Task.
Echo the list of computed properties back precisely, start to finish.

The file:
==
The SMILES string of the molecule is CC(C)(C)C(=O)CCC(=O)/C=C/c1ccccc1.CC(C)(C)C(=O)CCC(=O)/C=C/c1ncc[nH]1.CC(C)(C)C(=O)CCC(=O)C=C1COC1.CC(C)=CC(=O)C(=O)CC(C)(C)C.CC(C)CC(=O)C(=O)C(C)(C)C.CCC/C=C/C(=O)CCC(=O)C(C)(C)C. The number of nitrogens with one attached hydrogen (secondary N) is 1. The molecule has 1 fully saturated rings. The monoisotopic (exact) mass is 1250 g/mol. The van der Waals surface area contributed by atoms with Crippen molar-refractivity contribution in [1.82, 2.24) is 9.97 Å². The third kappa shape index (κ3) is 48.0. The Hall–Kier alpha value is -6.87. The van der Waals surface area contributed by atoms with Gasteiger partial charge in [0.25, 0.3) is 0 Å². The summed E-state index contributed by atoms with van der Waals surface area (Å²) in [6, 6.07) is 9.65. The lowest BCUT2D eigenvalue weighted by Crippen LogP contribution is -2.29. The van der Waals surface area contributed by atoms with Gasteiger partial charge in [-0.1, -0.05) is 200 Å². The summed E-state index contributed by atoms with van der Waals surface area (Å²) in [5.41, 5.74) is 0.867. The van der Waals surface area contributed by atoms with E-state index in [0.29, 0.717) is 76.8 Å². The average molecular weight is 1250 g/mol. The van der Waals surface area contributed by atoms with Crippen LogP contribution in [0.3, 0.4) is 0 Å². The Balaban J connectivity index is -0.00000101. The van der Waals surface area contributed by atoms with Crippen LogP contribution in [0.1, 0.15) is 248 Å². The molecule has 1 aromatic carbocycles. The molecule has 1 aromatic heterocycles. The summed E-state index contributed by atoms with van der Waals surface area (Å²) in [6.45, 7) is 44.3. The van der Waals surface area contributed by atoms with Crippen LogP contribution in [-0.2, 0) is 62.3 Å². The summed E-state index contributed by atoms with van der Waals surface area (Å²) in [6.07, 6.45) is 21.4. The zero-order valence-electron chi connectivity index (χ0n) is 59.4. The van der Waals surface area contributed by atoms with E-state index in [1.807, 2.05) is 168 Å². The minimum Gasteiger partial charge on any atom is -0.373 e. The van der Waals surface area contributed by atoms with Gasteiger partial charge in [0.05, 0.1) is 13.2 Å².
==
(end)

The SMILES string of the molecule is CC(C)(C)C(=O)CCC(=O)/C=C/c1ccccc1.CC(C)(C)C(=O)CCC(=O)/C=C/c1ncc[nH]1.CC(C)(C)C(=O)CCC(=O)C=C1COC1.CC(C)=CC(=O)C(=O)CC(C)(C)C.CC(C)CC(=O)C(=O)C(C)(C)C.CCC/C=C/C(=O)CCC(=O)C(C)(C)C. The number of nitrogens with one attached hydrogen (secondary N) is 1. The molecule has 1 fully saturated rings. The monoisotopic (exact) mass is 1250 g/mol. The van der Waals surface area contributed by atoms with Crippen molar-refractivity contribution in [1.82, 2.24) is 9.97 Å². The third kappa shape index (κ3) is 48.0. The Hall–Kier alpha value is -6.87. The van der Waals surface area contributed by atoms with Gasteiger partial charge in [0.25, 0.3) is 0 Å². The summed E-state index contributed by atoms with van der Waals surface area (Å²) in [6, 6.07) is 9.65. The lowest BCUT2D eigenvalue weighted by Crippen LogP contribution is -2.29. The van der Waals surface area contributed by atoms with Gasteiger partial charge in [-0.1, -0.05) is 200 Å². The summed E-state index contributed by atoms with van der Waals surface area (Å²) in [5.41, 5.74) is 0.867. The van der Waals surface area contributed by atoms with E-state index in [0.29, 0.717) is 76.8 Å². The average molecular weight is 1250 g/mol. The van der Waals surface area contributed by atoms with Crippen LogP contribution in [0.3, 0.4) is 0 Å². The Balaban J connectivity index is -0.00000101. The van der Waals surface area contributed by atoms with Crippen LogP contribution in [0.1, 0.15) is 248 Å². The molecule has 1 aromatic carbocycles. The molecule has 1 aromatic heterocycles. The summed E-state index contributed by atoms with van der Waals surface area (Å²) in [6.45, 7) is 44.3. The van der Waals surface area contributed by atoms with Crippen LogP contribution in [-0.2, 0) is 62.3 Å². The summed E-state index contributed by atoms with van der Waals surface area (Å²) in [6.07, 6.45) is 21.4. The zero-order valence-electron chi connectivity index (χ0n) is 59.4. The van der Waals surface area contributed by atoms with E-state index in [1.807, 2.05) is 168 Å². The minimum Gasteiger partial charge on any atom is -0.373 e. The van der Waals surface area contributed by atoms with Gasteiger partial charge in [0.05, 0.1) is 13.2 Å².